The White Ship by Charles Spencer


Publication Date: October 19, 2021

Length:  352 pages

My Rating: ⭐⭐⭐⭐⭐

I'd been eager to start this book, not only because it is about a period of time I love to learn about, but because it is a non-fiction history book. I made a goal this year to read a bit more history like I used to years ago before I made the switch to a lot of historical fiction and historical mysteries. Sometimes you just want the facts without a story line and so I thought this looked like a good book to begin with in January.

The book takes you through the reign of William the Conqueror to the rise of Henry II. It gives a good synopsis of each ruler and their influence on history, all of it linking back to the premise that the White Ship disaster of 1120 was the driving factor behind the ruin of Henry I's ambitions for England. The prologue, A Cry in the Dark, is short but riveting, describing the terror and horror of that night and in an interesting twist, leaves one hanging, thinking the young Prince William, shining star son of Henry I, has gotten away to safety. The story then switches to the rise of William the Conqueror and doesn't return to the sinking of the ship in detail until later. 

The story is then divided into three main sections: the rise of Henry I, the shipwreck disaster and failure of Henry I to produce another male heir, and finally, the period of anarchy that saw the battle between his daughter, the Empress Matilda, and her cousin Stephen, to take the throne. Throughout we are given many personal stories including Henry's rocky relationship with his wild brothers, his rivalry with King Louis "The Fat" of France, and his tireless efforts to control Normandy. 

The second part of the book reads like a novel in its recreation of the tragedy and the people aboard the ship. We are given some background on the frivolity of the atmosphere, the entitled nobility all vying for a place in the world of the celebrated prince, and the obvious effect of free flowing wine on the passengers and crew. As the story moves into the moment of shipwreck, Spencer does a superb job of making one feel as if they were there, describing the people on board, the weather, and the terror of the helpless victims. He details what it must have been like as they landed in the water, freezing and drowning in panic. Later, the description of the heartbroken Henry upon hearing the news of his son's death, "Henry fell to the floor, screaming in agonized disbelief at the realization he had lost his son and beloved heir," resonates with any parent today thinking of the same fate befalling their child. 

Part three takes a very complicated period known as The Anarchy and gives a factual, solid account without getting too bogged down in minute details. The story of Stephen and Empress Matilda attempting to slug out who will rule after Henry's death has had volumes written about it. Keeping things brief and to the point is no easy task but Spencer handles it well.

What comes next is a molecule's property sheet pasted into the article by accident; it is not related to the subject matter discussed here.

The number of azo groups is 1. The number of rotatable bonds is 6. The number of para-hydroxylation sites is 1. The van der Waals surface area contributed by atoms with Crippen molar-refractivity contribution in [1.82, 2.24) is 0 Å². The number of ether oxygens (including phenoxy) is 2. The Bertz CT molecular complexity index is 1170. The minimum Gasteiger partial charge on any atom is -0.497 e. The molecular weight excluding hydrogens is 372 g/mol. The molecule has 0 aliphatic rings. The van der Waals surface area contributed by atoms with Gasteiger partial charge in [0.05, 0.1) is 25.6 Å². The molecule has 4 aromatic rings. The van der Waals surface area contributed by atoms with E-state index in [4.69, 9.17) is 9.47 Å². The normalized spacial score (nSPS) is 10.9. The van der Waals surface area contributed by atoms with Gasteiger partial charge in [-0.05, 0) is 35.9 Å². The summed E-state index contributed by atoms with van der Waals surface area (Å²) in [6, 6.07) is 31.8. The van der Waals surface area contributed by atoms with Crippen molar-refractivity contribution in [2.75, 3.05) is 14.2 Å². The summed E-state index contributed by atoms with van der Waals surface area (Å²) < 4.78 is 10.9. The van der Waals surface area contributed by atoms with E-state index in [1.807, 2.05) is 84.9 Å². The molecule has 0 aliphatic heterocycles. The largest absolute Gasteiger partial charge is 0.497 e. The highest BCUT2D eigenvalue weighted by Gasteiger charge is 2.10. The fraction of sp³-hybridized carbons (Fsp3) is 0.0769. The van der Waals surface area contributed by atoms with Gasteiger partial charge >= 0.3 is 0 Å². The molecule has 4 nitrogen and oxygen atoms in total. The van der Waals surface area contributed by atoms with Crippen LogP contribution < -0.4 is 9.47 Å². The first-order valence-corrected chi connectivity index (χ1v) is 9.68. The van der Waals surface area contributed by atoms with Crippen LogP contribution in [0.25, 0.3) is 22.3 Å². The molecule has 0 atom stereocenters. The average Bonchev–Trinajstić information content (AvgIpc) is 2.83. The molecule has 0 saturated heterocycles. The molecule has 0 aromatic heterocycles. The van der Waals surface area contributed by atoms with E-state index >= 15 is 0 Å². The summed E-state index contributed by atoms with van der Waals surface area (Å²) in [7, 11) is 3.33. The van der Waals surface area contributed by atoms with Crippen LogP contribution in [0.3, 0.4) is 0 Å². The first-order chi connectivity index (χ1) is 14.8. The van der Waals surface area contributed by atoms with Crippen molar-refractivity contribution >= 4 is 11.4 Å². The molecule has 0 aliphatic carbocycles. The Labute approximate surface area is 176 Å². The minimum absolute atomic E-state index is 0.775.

I thought this book was an excellent introduction to the time period it covers and will allow the reader to walk away being able to recount the events and get a feel for the middle ages at this time. It reads smoothly and quickly in chronological order and I never felt lost or bored by irrelevant facts. It wouldn't be my first choice for really getting an in-depth understanding of The Anarchy, but would be a good place to start just to get the main players and key points down. 

Another huge bonus with this book for me was the picture gallery at the end. Some I'd seen before, some were new, and some I'd seen but not up close and in color. From the portrait of William the Conqueror, to the tomb of Robert Curthose, to the painting of the White Ship disaster by Queen Victoria's daughter, Princess Louise, I was enthralled and spent quite a while studying each one. This addition alone makes the book worth purchasing. An entertaining history story, along with paintings and maps, makes me really feel as if I am transported through time. 

When I went to do a little research on the author, I wondered how on earth I managed to buy this book, read it, and only then discover that Charles Spencer is....THE....Charles Spencer. I did not put it together that the brother of the late Princess Diana was an author until I went searching for more books of his. Imagine my surprise! I had no idea he'd written anything at all and was excited to find more books covering subjects that interest me. Because of his simple yet informative, narrative style, I will definitely be reading more of his books. 













 

Comments

  1. This does sound great! I read and enjoyed Charles Spencer's book about Prince Rupert of the Rhine a few years ago (and didn't know he was Princess Diana's brother until after I'd finished either). I would like to try this one.

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    Replies
    1. That's funny that you didn't know either! I need to read the one you read because I don't know much about Prince Rupert. So weird you mention him! I am about to write a review for a book he is mentioned in and I'd never heard of him before.

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